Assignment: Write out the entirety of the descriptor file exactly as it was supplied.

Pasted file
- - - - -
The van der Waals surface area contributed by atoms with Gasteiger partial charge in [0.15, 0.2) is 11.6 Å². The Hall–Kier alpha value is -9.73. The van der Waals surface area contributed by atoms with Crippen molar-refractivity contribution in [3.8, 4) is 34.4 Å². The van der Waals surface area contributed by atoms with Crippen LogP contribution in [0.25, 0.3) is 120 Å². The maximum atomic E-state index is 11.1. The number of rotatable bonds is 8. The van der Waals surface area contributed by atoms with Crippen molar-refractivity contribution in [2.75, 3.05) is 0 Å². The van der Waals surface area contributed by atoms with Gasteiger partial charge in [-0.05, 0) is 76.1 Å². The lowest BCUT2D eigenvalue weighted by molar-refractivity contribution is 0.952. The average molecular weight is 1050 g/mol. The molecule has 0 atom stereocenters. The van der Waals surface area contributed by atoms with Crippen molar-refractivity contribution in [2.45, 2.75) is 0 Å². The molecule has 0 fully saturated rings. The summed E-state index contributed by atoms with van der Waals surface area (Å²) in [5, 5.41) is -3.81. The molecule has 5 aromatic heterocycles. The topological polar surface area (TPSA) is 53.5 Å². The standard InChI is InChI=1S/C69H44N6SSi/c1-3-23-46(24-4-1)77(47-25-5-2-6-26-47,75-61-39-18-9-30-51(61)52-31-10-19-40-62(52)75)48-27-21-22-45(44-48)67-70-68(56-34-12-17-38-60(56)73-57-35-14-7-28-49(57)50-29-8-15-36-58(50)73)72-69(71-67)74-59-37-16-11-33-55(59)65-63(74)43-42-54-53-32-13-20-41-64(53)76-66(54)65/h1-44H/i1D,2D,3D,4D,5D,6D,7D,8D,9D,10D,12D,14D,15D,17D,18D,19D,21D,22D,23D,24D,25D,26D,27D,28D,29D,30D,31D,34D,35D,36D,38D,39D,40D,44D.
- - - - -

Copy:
The van der Waals surface area contributed by atoms with Gasteiger partial charge in [0.15, 0.2) is 11.6 Å². The Hall–Kier alpha value is -9.73. The van der Waals surface area contributed by atoms with Crippen molar-refractivity contribution in [3.8, 4) is 34.4 Å². The van der Waals surface area contributed by atoms with Crippen LogP contribution in [0.25, 0.3) is 120 Å². The maximum atomic E-state index is 11.1. The number of rotatable bonds is 8. The van der Waals surface area contributed by atoms with Crippen molar-refractivity contribution in [2.75, 3.05) is 0 Å². The van der Waals surface area contributed by atoms with Gasteiger partial charge in [-0.05, 0) is 76.1 Å². The lowest BCUT2D eigenvalue weighted by molar-refractivity contribution is 0.952. The average molecular weight is 1050 g/mol. The molecule has 0 atom stereocenters. The van der Waals surface area contributed by atoms with Crippen molar-refractivity contribution in [2.45, 2.75) is 0 Å². The molecule has 0 fully saturated rings. The summed E-state index contributed by atoms with van der Waals surface area (Å²) in [5, 5.41) is -3.81. The molecule has 5 aromatic heterocycles. The topological polar surface area (TPSA) is 53.5 Å². The standard InChI is InChI=1S/C69H44N6SSi/c1-3-23-46(24-4-1)77(47-25-5-2-6-26-47,75-61-39-18-9-30-51(61)52-31-10-19-40-62(52)75)48-27-21-22-45(44-48)67-70-68(56-34-12-17-38-60(56)73-57-35-14-7-28-49(57)50-29-8-15-36-58(50)73)72-69(71-67)74-59-37-16-11-33-55(59)65-63(74)43-42-54-53-32-13-20-41-64(53)76-66(54)65/h1-44H/i1D,2D,3D,4D,5D,6D,7D,8D,9D,10D,12D,14D,15D,17D,18D,19D,21D,22D,23D,24D,25D,26D,27D,28D,29D,30D,31D,34D,35D,36D,38D,39D,40D,44D.